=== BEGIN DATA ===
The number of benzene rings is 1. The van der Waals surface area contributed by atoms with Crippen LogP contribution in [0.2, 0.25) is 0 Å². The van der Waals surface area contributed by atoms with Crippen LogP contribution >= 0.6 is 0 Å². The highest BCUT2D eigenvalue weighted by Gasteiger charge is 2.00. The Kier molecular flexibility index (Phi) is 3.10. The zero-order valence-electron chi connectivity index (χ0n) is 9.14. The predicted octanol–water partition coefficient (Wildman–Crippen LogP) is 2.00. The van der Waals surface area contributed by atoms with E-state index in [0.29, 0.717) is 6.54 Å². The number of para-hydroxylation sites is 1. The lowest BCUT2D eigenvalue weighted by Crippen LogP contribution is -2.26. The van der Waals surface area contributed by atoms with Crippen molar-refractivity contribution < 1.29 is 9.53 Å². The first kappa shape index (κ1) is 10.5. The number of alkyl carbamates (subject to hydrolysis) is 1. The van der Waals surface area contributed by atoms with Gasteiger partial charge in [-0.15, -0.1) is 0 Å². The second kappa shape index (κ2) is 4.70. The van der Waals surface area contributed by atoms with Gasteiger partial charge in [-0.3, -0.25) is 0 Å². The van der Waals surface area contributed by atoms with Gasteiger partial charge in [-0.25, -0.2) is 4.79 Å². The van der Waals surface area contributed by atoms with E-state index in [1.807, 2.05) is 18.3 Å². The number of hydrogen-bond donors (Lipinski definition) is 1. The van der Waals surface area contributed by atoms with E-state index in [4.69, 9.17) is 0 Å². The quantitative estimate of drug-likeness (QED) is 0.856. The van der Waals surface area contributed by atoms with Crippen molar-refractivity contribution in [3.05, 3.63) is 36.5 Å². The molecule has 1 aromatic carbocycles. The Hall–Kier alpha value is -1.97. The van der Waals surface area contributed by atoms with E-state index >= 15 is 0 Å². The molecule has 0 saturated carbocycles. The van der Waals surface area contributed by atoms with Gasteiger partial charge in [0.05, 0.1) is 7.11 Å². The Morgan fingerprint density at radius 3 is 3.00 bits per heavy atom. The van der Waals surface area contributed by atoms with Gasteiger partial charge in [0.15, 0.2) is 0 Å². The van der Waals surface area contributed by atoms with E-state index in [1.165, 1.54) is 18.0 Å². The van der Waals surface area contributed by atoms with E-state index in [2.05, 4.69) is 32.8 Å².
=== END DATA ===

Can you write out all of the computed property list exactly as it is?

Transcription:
The number of benzene rings is 1. The van der Waals surface area contributed by atoms with Crippen LogP contribution in [0.2, 0.25) is 0 Å². The van der Waals surface area contributed by atoms with Crippen LogP contribution >= 0.6 is 0 Å². The highest BCUT2D eigenvalue weighted by Gasteiger charge is 2.00. The Kier molecular flexibility index (Phi) is 3.10. The zero-order valence-electron chi connectivity index (χ0n) is 9.14. The predicted octanol–water partition coefficient (Wildman–Crippen LogP) is 2.00. The van der Waals surface area contributed by atoms with E-state index in [0.29, 0.717) is 6.54 Å². The number of para-hydroxylation sites is 1. The lowest BCUT2D eigenvalue weighted by Crippen LogP contribution is -2.26. The van der Waals surface area contributed by atoms with Crippen molar-refractivity contribution < 1.29 is 9.53 Å². The first kappa shape index (κ1) is 10.5. The number of alkyl carbamates (subject to hydrolysis) is 1. The van der Waals surface area contributed by atoms with Gasteiger partial charge in [-0.15, -0.1) is 0 Å². The second kappa shape index (κ2) is 4.70. The van der Waals surface area contributed by atoms with Gasteiger partial charge in [-0.3, -0.25) is 0 Å². The van der Waals surface area contributed by atoms with Gasteiger partial charge in [-0.25, -0.2) is 4.79 Å². The van der Waals surface area contributed by atoms with E-state index in [1.807, 2.05) is 18.3 Å². The number of hydrogen-bond donors (Lipinski definition) is 1. The van der Waals surface area contributed by atoms with E-state index in [4.69, 9.17) is 0 Å². The quantitative estimate of drug-likeness (QED) is 0.856. The van der Waals surface area contributed by atoms with Crippen molar-refractivity contribution in [3.05, 3.63) is 36.5 Å². The molecule has 1 aromatic carbocycles. The Hall–Kier alpha value is -1.97. The van der Waals surface area contributed by atoms with E-state index >= 15 is 0 Å². The molecule has 0 saturated carbocycles. The van der Waals surface area contributed by atoms with Gasteiger partial charge in [0.05, 0.1) is 7.11 Å². The Morgan fingerprint density at radius 3 is 3.00 bits per heavy atom. The van der Waals surface area contributed by atoms with Gasteiger partial charge in [0.15, 0.2) is 0 Å². The van der Waals surface area contributed by atoms with E-state index in [1.165, 1.54) is 18.0 Å². The van der Waals surface area contributed by atoms with E-state index in [2.05, 4.69) is 32.8 Å².